venture outside they have fears that are created by previous experiences, society, friends, television or the imagination. At the Outdoor Learning Center there are thousands of visitors and each of them has their own fears, experiences and tolerances while being outside. Maybe the frigid weather and wind we are experiencing is something you do not enjoy, or maybe the cold gives you a sense of security concerning the wildlife and insect activity.
Whatever your experience was in the past, or maybe your preconceived notions of what lay ahead, dictates how you react in nature.
Mother Nature is a thing of beauty, she can make us surrender all from a mountain top and hold us hostage to the very depths of our fears in an ocean blue. But no matter where you go nature can truly take your breath away if you choose. In the past three years I have learned that enjoying nature can be a choice. I grew up on a large ranch in East Texas, behind the pine curtain, with few neighbors and no stores nearby. The hill in which my home sat, served-up some of the best sunrises and sunsets amongst the trees while green costal fields dotted with black cattle painted a picture of serenity. I took that view for granted for 18 years of my life while living on the ranch. Now I see things through the eyes of the OLC visitors.
Although I was exposed to the outdoors a great deal growing up, I have always feared snakes and did not enjoy wasp or scorpions. Being immersed in an area where I may encounter those things has taught me so much about how I control my fears and it is up to me to make the best of each day. I remember the anxiety I experienced at the unknown of what I would encounter on a summer day at the OLC. Now, three years and many experiences later, I do not shy away for what I may come across. Instincts and education have taken me to a new place in my mind and allowed me to work through any fears I may have.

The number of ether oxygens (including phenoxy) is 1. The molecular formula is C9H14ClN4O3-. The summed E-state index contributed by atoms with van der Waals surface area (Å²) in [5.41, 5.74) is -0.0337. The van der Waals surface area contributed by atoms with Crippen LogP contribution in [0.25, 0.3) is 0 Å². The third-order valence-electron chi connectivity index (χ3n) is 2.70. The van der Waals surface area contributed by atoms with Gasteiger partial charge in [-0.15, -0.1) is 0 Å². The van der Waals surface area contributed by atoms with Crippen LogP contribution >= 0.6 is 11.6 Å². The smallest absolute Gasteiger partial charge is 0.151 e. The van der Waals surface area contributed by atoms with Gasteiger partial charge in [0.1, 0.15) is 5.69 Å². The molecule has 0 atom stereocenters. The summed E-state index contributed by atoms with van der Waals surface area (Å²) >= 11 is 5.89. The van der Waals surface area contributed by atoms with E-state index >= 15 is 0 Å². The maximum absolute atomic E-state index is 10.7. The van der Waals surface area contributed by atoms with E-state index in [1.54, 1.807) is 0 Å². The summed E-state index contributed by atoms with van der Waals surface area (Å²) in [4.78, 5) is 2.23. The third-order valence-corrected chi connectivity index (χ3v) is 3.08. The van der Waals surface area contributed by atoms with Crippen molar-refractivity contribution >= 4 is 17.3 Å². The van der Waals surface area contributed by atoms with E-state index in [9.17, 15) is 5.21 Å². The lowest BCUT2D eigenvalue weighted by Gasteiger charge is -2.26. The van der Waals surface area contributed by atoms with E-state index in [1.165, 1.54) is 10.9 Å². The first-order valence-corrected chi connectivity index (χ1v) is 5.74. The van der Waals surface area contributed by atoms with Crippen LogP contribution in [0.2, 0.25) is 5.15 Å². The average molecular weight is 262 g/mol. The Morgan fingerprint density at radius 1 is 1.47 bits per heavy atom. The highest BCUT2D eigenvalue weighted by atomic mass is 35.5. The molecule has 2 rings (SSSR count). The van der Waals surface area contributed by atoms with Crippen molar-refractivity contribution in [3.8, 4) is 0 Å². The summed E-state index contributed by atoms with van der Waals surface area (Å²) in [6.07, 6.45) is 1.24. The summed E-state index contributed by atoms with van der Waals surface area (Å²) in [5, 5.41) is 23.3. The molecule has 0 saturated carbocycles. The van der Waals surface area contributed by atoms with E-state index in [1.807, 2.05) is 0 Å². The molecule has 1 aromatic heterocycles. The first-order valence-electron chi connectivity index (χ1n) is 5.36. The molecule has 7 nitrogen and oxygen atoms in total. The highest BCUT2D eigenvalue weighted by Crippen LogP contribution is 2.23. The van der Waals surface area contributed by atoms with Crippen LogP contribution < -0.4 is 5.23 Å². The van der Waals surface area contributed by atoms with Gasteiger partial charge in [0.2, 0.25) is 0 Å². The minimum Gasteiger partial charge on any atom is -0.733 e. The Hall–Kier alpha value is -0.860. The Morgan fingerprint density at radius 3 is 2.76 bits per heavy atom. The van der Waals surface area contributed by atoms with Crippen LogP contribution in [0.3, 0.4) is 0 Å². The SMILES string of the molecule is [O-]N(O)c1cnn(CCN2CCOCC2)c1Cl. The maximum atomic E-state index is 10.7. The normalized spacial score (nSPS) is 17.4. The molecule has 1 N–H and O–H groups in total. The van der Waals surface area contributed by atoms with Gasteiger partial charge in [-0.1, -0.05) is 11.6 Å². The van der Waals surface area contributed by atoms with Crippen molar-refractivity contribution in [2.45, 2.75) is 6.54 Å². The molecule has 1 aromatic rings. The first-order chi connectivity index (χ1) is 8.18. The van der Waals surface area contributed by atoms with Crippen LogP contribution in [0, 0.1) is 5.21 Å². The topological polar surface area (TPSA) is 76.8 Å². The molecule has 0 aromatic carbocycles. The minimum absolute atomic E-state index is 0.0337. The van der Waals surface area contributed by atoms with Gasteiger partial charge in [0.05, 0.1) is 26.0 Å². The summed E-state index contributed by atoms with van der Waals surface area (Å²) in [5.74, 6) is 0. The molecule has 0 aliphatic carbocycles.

Students' excitement for the day was palatable. Teachers who had anxiety about taking on the challenges of the outdoors, were so focused on their jobs with the students that they really didn't have time to dwell on their fears, even though I am sure they were present. Parents were so absorbed in their children's joy of being in this type of setting and so appreciative of the districts commitment to preserving such a precious piece of land, that they did not revert back to the early questions of wildlife and weather. Truly it was a special day where students embraced the natural setting. Learning, togetherness, enjoyment all of it was experienced outside.
Fears come in all different packages; our fear of failure, finishing, acceptance and success. I wonder if our fears in certain aspects of education could be overcome by repeated exposure to those things we fear most? Could we get to a place where our anxiety of something can be undone by instinct and education?
Henry David Thoreau wrote: I know of no more encouraging fact than the unquestionable ability of man to elevate his life by a conscious endeavor.
Each step you take, may you take them with a conscious endeavor in mind and seek the things you wish to find. Work through your fears, and maybe you will experience something that will elevate your life.
Have a great weekend!
Outdoor Learning Center Coordinator